Friday, May 30, 2008

The doorkeepers

There is a parable in Kafka’s novel, The Trial, which begins with “Before the Law stands the doorkeeper” and tells about the difficulties that the “man from the country” has with the Law, to which he never gains access. This parable seems very relevant to what I have recently learned.
On the 20th of May I had a most interesting conversation with Mr Max Gold, the solicitor who represented the families of the Gaul crew in the 2004 RFI.
Mr Gold admitted that it did come out during the formal inquiry that the duff and offal chutes on the Gaul had a design defect, which meant that, in certain sea conditions, the vessel could take water on into the factory deck, loose stability and sink.
So, the families’ solicitor admitted that he knew all along that the loss of the Gaul had not been due to crew error, but due to a design defect.
As regards the compensation for the families of the deceased, Mr Gold made some extraordinary assertions:
  1. That, during the inquiry, the bereaved families had in fact been informed that the most probable cause of the tragedy was a design defect. (?!) (Obs. However, it appears to me that not all of them were informed.)
  2. That only a few of the families were "interested" in suing for compensation. (?!)
  3. That those who were interested in suing for compensation were advised by their barrister (Mr Tim Saloman, QC) that they stood no chance of getting any because of the limitation rules that exist on such claims. (?!) According to Mr Gold’s recollection, Mr Saloman’s expert opinion was that no action for compensation could be brought after the expiration of 15 years from the date of the victims’ death, no matter if the cause of the tragedy was only ‘discovered’ in 2004.
    (Obs. This opinion, as far as I have learned from independent advice, does not appear to be correct, the law being pretty straightforward in this respect.
    And, in any case, this could not have given any justification to the RFI panel to manipulate the results of a public inquiry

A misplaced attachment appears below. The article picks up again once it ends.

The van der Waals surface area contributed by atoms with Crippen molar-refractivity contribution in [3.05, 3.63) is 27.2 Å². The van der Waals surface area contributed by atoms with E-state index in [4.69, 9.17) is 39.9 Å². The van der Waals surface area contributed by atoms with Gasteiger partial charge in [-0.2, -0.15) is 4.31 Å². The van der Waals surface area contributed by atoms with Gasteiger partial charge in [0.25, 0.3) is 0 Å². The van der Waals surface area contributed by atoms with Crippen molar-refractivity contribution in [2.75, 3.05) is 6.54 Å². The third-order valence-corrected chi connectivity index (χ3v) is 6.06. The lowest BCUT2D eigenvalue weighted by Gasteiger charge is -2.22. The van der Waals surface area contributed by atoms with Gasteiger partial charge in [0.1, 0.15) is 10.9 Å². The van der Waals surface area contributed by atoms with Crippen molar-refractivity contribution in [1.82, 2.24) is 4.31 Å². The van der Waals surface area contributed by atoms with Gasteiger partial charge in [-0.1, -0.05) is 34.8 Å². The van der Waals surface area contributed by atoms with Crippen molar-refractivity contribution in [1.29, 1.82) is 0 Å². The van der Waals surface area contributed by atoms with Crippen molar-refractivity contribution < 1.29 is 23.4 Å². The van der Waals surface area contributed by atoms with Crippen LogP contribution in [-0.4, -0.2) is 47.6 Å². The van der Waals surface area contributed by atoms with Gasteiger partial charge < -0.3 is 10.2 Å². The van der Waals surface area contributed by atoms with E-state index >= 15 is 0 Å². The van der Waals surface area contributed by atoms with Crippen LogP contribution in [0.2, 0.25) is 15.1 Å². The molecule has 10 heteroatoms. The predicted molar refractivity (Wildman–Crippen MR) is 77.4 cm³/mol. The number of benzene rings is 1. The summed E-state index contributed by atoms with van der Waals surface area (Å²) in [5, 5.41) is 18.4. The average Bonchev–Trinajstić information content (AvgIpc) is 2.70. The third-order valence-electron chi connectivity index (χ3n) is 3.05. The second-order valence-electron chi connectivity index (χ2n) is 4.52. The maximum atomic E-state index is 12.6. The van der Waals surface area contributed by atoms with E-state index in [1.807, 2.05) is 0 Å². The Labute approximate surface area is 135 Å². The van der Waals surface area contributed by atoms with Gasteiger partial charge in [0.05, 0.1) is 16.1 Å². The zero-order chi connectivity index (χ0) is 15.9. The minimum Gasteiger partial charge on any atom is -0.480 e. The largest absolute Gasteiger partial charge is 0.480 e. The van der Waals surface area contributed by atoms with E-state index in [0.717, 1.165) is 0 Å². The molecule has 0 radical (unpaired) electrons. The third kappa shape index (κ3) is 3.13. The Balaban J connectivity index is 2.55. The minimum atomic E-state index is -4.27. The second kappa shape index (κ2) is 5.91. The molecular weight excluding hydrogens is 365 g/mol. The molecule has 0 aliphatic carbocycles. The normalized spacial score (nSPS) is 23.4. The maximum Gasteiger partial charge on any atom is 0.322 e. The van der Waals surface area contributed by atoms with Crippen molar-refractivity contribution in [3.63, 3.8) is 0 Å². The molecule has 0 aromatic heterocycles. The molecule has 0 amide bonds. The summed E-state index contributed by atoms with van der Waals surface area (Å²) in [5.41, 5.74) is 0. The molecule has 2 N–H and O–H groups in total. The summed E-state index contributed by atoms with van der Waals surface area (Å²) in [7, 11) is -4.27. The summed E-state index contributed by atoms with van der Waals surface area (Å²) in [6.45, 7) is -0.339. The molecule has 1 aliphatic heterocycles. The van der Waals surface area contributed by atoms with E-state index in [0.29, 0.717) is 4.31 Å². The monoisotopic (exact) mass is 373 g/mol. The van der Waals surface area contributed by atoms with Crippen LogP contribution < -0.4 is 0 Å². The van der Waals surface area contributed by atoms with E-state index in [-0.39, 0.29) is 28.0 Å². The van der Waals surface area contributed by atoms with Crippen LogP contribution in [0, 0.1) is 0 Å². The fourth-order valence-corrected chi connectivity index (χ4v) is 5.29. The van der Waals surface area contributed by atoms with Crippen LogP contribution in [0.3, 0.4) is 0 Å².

4. That Mr Saloman’s written advice is confidential and I am therefore not entitled to receive a copy of his counsel. (?!)

I had more questions for Mr Gold, but he was in a hurry and promised to call me back towards the end of the week (i.e. last week.). Unfortunately, he never managed to.

(To be continued…)

Thursday, May 22, 2008

Abuse of power

While the Minister for Transport is obstinately feigning innocence about the rigging of the Gaul RFI, we can assure you that some officials in the higher echelons of the Department for Transport and its agencies have already admitted that the Gaul Investigation was a sham.
In 2006, a well-meaning British official suggested to us that our indiscretions in respect of the Gaul RFI could only lead to deep regret. The wisdom was: why not enjoy instead the luxuries associated with a post abroad, secured by the mercy of the UK government, for as long as it lasts. (The belief at that time was that Tony Blair would sort out his business and resign early in 2007.) Speaking below his breath, another insider hinted that our prosperity would rise in proportion to our silence.
In the same year, a foreign official subtly let us know that we had been ranked as some kind of terrorists.The Home Office had apparently issued some Assistance Requests to various EU countries whose representatives were working in Brussels at that time. Our being classified as terrorists was possibly the expedient way of obtaining assistance in keeping a tab on us. (Home Secretary at the time was Charles Clarke and Jack Straw headed the Foreign Office)
Those foreigners who were aware of the situation seemed sympathetic and amazed that such abuses should happen. In their eyes, I am sure, the credibility of the Blair government must have suffered another blow as a result.
It is now time for these things to be made more widely known because, as a philosopher put it, “there is no defence against an evil which only the victims and the perpetrators know it exists.”